### R Matrix

R matrix is a two dimensional array. R has a lot of operator and functions that make matrix handling very convenient.

Matrix assignment:

>A <- matrix(c(3,5,7,1,9,4),nrow=3,ncol=2,byrow=TRUE) >A

[,1] [,2] [1,] 3 5 [2,] 7 1 [3,] 9 4

Matrix row and column count:

>rA <- nrow(A) >rA

[1] 3

>cA <- ncol(A) >cA

[1] 2

`t(A)`

function returns a transposed matrix of A:>B <- t(A) >B

[,1] [,2] [,3] [1,] 3 7 9 [2,] 5 1 4

Matrix multplication:

C <- A * A C

[,1] [,2] [1,] 9 25 [2,] 49 1 [3,] 81 16

Matrix Addition:

>C <- A + A >C

[,1] [,2] [1,] 6 10 [2,] 14 2 [3,] 18 8

Matrix subtraction (-) and division (/) operations ... ...

Sometimes a matrix need to be sorted by a specific column, which can be done by using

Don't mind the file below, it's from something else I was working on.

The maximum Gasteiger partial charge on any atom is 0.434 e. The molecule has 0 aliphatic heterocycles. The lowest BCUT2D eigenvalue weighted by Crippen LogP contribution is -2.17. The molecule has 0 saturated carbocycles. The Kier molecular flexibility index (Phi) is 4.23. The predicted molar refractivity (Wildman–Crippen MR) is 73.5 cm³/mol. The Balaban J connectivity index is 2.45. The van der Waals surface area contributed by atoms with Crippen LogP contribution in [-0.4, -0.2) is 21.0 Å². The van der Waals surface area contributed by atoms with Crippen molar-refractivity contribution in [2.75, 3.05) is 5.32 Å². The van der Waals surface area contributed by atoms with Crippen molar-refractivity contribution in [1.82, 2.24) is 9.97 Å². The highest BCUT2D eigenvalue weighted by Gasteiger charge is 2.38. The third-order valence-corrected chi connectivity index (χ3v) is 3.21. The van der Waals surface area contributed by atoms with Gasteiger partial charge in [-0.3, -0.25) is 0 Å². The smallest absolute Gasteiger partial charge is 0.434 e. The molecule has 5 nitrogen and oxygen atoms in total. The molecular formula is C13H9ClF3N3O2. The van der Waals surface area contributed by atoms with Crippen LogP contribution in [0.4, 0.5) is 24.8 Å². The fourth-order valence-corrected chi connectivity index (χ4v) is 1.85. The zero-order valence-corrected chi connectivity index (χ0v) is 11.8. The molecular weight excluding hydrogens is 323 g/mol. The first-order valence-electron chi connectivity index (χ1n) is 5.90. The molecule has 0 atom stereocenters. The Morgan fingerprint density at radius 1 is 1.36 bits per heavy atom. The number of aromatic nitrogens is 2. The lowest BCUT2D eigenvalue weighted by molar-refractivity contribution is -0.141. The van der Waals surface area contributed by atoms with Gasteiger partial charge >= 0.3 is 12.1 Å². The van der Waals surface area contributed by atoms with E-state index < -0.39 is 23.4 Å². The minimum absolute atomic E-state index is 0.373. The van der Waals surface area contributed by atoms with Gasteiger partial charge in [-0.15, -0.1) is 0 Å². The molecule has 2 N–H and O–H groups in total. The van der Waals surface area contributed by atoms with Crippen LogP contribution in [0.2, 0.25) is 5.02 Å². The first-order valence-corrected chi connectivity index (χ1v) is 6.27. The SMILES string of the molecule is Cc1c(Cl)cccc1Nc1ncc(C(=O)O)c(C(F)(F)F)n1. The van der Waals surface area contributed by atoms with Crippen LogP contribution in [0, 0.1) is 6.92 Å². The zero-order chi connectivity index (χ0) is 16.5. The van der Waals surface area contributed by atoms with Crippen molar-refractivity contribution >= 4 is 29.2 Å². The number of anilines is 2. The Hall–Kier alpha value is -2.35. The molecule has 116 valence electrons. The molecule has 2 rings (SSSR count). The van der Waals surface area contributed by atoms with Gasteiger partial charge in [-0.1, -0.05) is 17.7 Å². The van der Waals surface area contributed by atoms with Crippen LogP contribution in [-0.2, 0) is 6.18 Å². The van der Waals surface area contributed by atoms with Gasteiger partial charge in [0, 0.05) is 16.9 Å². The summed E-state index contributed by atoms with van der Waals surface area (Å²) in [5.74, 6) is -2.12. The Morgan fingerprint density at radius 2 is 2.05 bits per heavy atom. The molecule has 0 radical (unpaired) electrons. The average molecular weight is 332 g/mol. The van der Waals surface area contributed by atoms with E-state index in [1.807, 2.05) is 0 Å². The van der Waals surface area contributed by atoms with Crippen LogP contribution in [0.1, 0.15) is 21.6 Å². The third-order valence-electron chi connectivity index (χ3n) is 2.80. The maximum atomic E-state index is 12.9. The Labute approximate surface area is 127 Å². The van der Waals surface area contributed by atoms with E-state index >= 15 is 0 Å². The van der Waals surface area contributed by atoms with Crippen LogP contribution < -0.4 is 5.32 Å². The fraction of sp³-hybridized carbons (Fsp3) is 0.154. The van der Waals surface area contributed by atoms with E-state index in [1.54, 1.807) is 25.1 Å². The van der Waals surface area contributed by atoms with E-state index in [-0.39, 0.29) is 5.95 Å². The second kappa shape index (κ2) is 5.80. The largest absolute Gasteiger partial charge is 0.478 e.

`order()`

function.
Following is a csv file example.

Following R code will read in the above file into a matrix, and sort it by column 4, then write to a output file.

The result is:

Download the csv file and the R source code:

__Data File__

__R Source Code File__

Order() returns a permutation which rearranges its first argument
into ascending or descending order, breaking ties by further
arguments.

**Usage:**

order(..., na.last = TRUE, decreasing = FALSE)

**Arguments:**

...: a sequence of numeric, complex, character or logical vectors,
all of the same length, or a classed R object.

decreasing: logical. Should the sort order be increasing or
decreasing?

na.last: for controlling the treatment of 'NA's. If 'TRUE', missing
values in the data are put last; if 'FALSE', they are put
first; if 'NA', they are removed.